After 25 years in business, Ag Oasis of Liberal, Kansas, has learned a lot about how to do things right. Part of that has been teaching – and learning from – summer interns as well as their full-time employees.
Farm history and protocols
Ag Oasis began in 1993 when the Tuls family moved from southern California to Kansas to start Tuls Dairy with 1,800 cows. In 2003 they started looking for new opportunities and purchased Lost Trail 1 and Lost Trail 2 in Oklahoma. They remodeled both sites and expanded the herd to a total of 5,600 milking cows at three locations.
In 2002 the Tuls family entered a partnership with the Hemann family. Todd and Pete Tuls were partners in California. In 2000 Todd left to build a dairy in Nebraska. About that time Todd and Pete contacted Brian Hemann with a business opportunity at Tuls Dairy. Hemann then moved his family dairy from New Mexico to the Tuls facility that year.
In 2006 to 2007 a new facility, MasCow Dairy, was built in Moscow, Kansas, and the two families were milking 8,300 cows at the four locations. The operations are about 110 miles apart.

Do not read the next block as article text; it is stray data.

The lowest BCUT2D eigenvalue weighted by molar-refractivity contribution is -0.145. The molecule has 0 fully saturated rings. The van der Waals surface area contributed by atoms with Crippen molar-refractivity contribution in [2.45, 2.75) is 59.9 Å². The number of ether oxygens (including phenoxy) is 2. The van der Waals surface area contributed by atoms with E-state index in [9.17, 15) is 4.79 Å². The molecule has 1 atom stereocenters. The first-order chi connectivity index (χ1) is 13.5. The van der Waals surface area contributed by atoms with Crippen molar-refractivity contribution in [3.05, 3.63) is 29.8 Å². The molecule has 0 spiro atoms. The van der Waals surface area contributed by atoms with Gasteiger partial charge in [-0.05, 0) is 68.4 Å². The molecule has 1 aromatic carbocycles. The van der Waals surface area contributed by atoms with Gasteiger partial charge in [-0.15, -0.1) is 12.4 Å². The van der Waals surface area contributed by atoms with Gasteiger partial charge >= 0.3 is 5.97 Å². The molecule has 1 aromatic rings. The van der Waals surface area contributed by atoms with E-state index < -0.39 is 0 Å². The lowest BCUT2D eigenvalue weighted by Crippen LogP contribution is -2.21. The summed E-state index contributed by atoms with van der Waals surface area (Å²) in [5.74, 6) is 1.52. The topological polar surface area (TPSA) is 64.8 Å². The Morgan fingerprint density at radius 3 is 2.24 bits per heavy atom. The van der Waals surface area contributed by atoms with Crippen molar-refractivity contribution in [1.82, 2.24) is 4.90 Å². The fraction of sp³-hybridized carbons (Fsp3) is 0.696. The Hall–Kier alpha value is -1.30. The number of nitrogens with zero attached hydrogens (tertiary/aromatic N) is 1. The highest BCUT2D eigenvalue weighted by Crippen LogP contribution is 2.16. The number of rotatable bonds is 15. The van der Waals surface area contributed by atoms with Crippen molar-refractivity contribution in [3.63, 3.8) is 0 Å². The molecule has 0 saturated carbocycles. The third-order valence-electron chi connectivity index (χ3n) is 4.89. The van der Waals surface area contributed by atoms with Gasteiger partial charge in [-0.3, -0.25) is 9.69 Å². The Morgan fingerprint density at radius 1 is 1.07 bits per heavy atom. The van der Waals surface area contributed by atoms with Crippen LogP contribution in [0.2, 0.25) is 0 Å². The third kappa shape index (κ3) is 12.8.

From 2007 to 2009 enhancements to all four facilities, including an expansion of Lost Trail and additional corrals at Tuls Dairy, allowed them to grow the herd to 9,750 cows.
MasCow and Lost Trail 1 and 2 are open lot facilities, and at Tuls Dairy, half of the cows are in freestalls. Cows on the open lots have windbreaks, shade and composted packs. The cows are grouped by reproductive status.
Ag Oasis has a combined yearly average pregnancy rate of 28 percent on all dairies, and just 4 percent of conceptions are timed A.I. events.
They do use sorted semen on heifers to progress genetics faster and breed older cows to beef bulls. They do not currently use genomics, but may consider it in the future, Clint Anderson, operations manager of the four dairy locations, says.
Cows at all four of the Ag Oasis locations average 80 pounds of energy-corrected milk, with 3.9 percent fat and 3.2 percent protein.